February 16, 2020
6th Sunday (A)
Readings: Sirach 15: 15-20; 1 Corinthians 2: 6-10; Matthew 5: 17-37
by Jude Siciliano, OP
Those of us gathered for worship today are very diverse: from different cultural backgrounds, countries of origins, races, etc. But what binds us together is our baptism in Jesus. Whatever our differences and whatever language we speak, we all say together, “We believe in Jesus Christ and so his way is our way.” Our basic identity is that we are a community of Jesus’ followers and we love him. Therefore, our love for him urges us to live like him.
But doesn’t hearing the Sermon on the Mount these Sundays leave you weak in the knees? How can we ever live these teachings? How will we even know how to live them? Because of his miracles and teachings Jesus had attracted great crowds. In order to teach those closest to him, he took them up a mountain. Two Sundays ago we heard the Beatitudes, the introduction to a collection of his teachings which we call the Sermon on the Mount. The Beatitudes called for the profound inner change necessary for anyone wanting to follow Jesus. That kind of change is spelled out in his subsequent teachings.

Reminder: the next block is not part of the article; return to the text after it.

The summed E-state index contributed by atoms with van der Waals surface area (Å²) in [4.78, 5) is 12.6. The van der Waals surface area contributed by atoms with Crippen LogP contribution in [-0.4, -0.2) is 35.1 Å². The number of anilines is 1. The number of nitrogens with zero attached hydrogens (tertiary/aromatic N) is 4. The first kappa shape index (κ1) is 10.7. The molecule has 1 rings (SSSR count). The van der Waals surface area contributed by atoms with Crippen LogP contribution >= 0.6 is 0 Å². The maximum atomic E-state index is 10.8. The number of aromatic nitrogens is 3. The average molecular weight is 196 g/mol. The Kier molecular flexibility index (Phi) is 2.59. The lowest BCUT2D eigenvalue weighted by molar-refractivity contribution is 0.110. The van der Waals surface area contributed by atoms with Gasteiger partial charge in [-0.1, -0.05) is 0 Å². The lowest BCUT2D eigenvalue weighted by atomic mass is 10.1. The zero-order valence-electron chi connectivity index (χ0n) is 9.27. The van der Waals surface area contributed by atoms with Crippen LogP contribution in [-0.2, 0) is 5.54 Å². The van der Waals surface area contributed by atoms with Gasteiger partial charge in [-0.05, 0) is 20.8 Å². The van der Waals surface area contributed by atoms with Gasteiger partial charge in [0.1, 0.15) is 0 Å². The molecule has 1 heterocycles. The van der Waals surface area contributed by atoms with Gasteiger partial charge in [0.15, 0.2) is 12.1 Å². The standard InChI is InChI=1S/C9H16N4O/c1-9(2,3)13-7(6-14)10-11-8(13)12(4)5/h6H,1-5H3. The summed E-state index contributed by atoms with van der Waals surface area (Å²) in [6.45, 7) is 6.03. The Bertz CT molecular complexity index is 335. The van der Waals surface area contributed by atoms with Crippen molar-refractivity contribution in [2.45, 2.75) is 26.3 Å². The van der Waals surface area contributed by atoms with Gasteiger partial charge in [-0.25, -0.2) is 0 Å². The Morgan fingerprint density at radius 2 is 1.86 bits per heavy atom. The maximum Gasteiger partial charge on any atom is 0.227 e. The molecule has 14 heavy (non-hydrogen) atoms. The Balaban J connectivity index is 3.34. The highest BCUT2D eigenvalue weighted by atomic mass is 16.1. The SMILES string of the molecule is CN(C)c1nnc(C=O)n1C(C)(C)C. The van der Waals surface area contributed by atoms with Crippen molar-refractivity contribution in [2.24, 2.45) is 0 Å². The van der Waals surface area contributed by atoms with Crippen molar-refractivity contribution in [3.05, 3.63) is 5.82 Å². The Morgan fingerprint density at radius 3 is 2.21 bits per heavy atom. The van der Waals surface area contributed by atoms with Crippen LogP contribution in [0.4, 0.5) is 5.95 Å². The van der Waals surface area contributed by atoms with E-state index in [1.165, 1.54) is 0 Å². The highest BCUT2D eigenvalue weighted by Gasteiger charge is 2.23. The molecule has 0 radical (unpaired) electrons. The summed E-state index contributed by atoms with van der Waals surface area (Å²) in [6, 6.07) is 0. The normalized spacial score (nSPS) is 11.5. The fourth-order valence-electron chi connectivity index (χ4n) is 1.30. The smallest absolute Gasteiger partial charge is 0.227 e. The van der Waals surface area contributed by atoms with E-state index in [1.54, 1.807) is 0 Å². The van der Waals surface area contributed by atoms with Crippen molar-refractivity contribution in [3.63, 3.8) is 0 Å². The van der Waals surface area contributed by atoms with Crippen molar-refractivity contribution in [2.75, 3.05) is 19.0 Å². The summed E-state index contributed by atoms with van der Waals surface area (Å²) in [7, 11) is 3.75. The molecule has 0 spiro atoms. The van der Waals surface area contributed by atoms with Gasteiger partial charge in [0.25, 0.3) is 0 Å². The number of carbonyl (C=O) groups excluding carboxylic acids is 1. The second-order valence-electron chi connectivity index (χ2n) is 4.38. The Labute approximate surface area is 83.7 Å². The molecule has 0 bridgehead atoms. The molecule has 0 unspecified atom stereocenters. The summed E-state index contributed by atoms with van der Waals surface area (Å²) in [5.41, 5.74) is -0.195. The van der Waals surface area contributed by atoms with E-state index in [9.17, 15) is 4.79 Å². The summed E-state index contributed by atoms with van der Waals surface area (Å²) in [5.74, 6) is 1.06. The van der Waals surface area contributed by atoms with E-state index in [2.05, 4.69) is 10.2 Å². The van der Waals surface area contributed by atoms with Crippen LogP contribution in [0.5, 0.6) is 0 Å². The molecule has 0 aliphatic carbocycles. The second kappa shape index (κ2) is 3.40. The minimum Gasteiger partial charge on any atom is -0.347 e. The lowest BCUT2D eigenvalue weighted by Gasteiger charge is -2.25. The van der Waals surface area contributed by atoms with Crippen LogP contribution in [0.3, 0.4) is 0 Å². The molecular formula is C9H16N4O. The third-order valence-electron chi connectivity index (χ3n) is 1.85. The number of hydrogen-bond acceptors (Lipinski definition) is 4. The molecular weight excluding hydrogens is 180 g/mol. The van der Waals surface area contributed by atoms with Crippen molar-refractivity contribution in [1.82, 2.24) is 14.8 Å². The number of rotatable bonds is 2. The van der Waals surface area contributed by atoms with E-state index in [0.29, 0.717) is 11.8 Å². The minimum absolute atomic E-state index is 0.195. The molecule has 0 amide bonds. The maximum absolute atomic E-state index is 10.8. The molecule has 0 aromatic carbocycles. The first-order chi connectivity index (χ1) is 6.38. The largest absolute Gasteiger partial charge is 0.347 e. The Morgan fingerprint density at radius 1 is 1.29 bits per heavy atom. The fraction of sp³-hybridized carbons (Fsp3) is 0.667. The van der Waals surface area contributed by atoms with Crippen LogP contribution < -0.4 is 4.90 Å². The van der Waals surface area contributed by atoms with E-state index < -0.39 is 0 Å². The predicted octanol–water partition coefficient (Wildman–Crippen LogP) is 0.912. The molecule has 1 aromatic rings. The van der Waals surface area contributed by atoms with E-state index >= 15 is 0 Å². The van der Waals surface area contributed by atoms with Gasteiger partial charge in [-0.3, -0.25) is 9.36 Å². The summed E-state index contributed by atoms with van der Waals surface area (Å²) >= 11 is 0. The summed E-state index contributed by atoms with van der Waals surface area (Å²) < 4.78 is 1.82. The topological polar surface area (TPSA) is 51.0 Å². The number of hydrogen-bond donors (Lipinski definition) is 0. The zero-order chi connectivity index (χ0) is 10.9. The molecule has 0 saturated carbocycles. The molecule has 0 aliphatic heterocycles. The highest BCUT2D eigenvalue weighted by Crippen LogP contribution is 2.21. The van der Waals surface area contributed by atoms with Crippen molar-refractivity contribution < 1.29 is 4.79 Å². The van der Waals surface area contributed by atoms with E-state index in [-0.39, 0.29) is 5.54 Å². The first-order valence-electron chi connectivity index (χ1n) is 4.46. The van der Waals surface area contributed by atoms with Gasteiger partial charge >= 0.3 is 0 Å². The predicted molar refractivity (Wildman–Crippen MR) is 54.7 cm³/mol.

When we hear Jesus’ sermon, what Paul says in 1 Corinthians today is true: we are called to live, not according to the wisdom of this age, but according to God’s wisdom. That wisdom, Paul reminds us, has been revealed to us in the life of Jesus made known to us, “through the Spirit.”
Through the gift of the Spirit we have come to accept Jesus Christ as God’s full revelation in the flesh. We need to remind ourselves today that the same Spirit makes it possible for us to live according to Jesus’ teaching. After all, Jesus isn’t just giving us a stricter, higher code of ethics. That’s not what makes his teachings special. Rather, through our baptism and the gift of his Spirit, we have the desire and divine power to live what we are being taught again today. That new Spirit in us is what enables us to live, as Jesus tells us, with a “holiness that surpasses that of the scribes and Pharisees.